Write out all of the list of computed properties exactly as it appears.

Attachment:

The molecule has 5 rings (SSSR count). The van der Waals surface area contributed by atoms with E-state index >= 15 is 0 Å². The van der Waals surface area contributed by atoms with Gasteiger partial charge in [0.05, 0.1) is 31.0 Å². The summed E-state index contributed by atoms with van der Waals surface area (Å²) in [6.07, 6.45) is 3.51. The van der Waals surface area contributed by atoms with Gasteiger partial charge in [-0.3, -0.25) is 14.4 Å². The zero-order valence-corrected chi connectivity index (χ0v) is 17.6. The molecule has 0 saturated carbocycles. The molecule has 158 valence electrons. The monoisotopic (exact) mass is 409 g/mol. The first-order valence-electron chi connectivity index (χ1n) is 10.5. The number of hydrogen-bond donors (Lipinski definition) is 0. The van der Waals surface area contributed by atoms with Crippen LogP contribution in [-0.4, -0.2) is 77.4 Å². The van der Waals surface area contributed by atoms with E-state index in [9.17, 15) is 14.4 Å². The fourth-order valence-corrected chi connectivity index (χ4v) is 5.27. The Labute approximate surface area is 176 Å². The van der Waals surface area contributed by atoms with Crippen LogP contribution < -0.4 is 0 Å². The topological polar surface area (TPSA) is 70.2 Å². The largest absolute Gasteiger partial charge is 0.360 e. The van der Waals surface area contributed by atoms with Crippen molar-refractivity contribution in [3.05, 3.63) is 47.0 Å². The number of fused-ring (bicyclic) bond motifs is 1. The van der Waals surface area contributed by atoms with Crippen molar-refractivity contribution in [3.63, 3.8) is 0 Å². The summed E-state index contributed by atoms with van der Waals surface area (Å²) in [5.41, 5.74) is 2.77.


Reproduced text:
The molecule has 5 rings (SSSR count). The van der Waals surface area contributed by atoms with E-state index >= 15 is 0 Å². The van der Waals surface area contributed by atoms with Gasteiger partial charge in [0.05, 0.1) is 31.0 Å². The summed E-state index contributed by atoms with van der Waals surface area (Å²) in [6.07, 6.45) is 3.51. The van der Waals surface area contributed by atoms with Gasteiger partial charge in [-0.3, -0.25) is 14.4 Å². The zero-order valence-corrected chi connectivity index (χ0v) is 17.6. The molecule has 0 saturated carbocycles. The molecule has 158 valence electrons. The monoisotopic (exact) mass is 409 g/mol. The first-order valence-electron chi connectivity index (χ1n) is 10.5. The number of hydrogen-bond donors (Lipinski definition) is 0. The van der Waals surface area contributed by atoms with Crippen LogP contribution in [-0.4, -0.2) is 77.4 Å². The van der Waals surface area contributed by atoms with E-state index in [9.17, 15) is 14.4 Å². The fourth-order valence-corrected chi connectivity index (χ4v) is 5.27. The Labute approximate surface area is 176 Å². The van der Waals surface area contributed by atoms with Crippen LogP contribution < -0.4 is 0 Å². The topological polar surface area (TPSA) is 70.2 Å². The largest absolute Gasteiger partial charge is 0.360 e. The van der Waals surface area contributed by atoms with Crippen molar-refractivity contribution in [3.05, 3.63) is 47.0 Å². The number of fused-ring (bicyclic) bond motifs is 1. The van der Waals surface area contributed by atoms with Crippen molar-refractivity contribution in [3.63, 3.8) is 0 Å². The summed E-state index contributed by atoms with van der Waals surface area (Å²) in [5.41, 5.74) is 2.77.